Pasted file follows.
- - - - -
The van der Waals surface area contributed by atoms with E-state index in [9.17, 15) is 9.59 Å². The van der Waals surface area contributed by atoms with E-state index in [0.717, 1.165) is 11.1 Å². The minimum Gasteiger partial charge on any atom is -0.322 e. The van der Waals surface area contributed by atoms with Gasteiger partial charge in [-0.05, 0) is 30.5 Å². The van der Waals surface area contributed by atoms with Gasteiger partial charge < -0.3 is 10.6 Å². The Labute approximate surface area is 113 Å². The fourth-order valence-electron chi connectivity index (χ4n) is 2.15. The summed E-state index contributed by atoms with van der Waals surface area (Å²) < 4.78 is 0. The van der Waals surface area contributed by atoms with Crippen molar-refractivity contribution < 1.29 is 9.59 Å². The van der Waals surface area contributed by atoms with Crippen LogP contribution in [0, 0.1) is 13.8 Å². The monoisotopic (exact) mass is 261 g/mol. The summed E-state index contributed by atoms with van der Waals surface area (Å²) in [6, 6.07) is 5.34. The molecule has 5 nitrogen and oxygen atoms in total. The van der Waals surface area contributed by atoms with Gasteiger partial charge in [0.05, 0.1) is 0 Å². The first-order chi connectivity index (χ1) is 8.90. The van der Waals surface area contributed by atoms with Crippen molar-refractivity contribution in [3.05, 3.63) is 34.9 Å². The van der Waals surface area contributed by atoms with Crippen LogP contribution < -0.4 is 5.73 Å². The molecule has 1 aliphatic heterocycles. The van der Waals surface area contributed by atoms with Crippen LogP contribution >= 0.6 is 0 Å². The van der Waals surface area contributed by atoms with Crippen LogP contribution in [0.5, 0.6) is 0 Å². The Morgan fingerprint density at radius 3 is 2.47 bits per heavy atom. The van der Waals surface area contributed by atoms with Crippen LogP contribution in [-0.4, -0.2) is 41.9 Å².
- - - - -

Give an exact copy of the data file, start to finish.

The van der Waals surface area contributed by atoms with E-state index in [9.17, 15) is 9.59 Å². The van der Waals surface area contributed by atoms with E-state index in [0.717, 1.165) is 11.1 Å². The minimum Gasteiger partial charge on any atom is -0.322 e. The van der Waals surface area contributed by atoms with Gasteiger partial charge in [-0.05, 0) is 30.5 Å². The van der Waals surface area contributed by atoms with Gasteiger partial charge < -0.3 is 10.6 Å². The Labute approximate surface area is 113 Å². The fourth-order valence-electron chi connectivity index (χ4n) is 2.15. The summed E-state index contributed by atoms with van der Waals surface area (Å²) < 4.78 is 0. The van der Waals surface area contributed by atoms with Crippen molar-refractivity contribution < 1.29 is 9.59 Å². The van der Waals surface area contributed by atoms with Crippen LogP contribution in [0, 0.1) is 13.8 Å². The monoisotopic (exact) mass is 261 g/mol. The summed E-state index contributed by atoms with van der Waals surface area (Å²) in [6, 6.07) is 5.34. The molecule has 5 nitrogen and oxygen atoms in total. The van der Waals surface area contributed by atoms with Gasteiger partial charge in [0.05, 0.1) is 0 Å². The first-order chi connectivity index (χ1) is 8.90. The van der Waals surface area contributed by atoms with Crippen molar-refractivity contribution in [3.05, 3.63) is 34.9 Å². The van der Waals surface area contributed by atoms with Crippen LogP contribution < -0.4 is 5.73 Å². The molecule has 1 aliphatic heterocycles. The van der Waals surface area contributed by atoms with Crippen LogP contribution >= 0.6 is 0 Å². The van der Waals surface area contributed by atoms with Crippen LogP contribution in [0.5, 0.6) is 0 Å². The Morgan fingerprint density at radius 3 is 2.47 bits per heavy atom. The van der Waals surface area contributed by atoms with Crippen LogP contribution in [-0.4, -0.2) is 41.9 Å².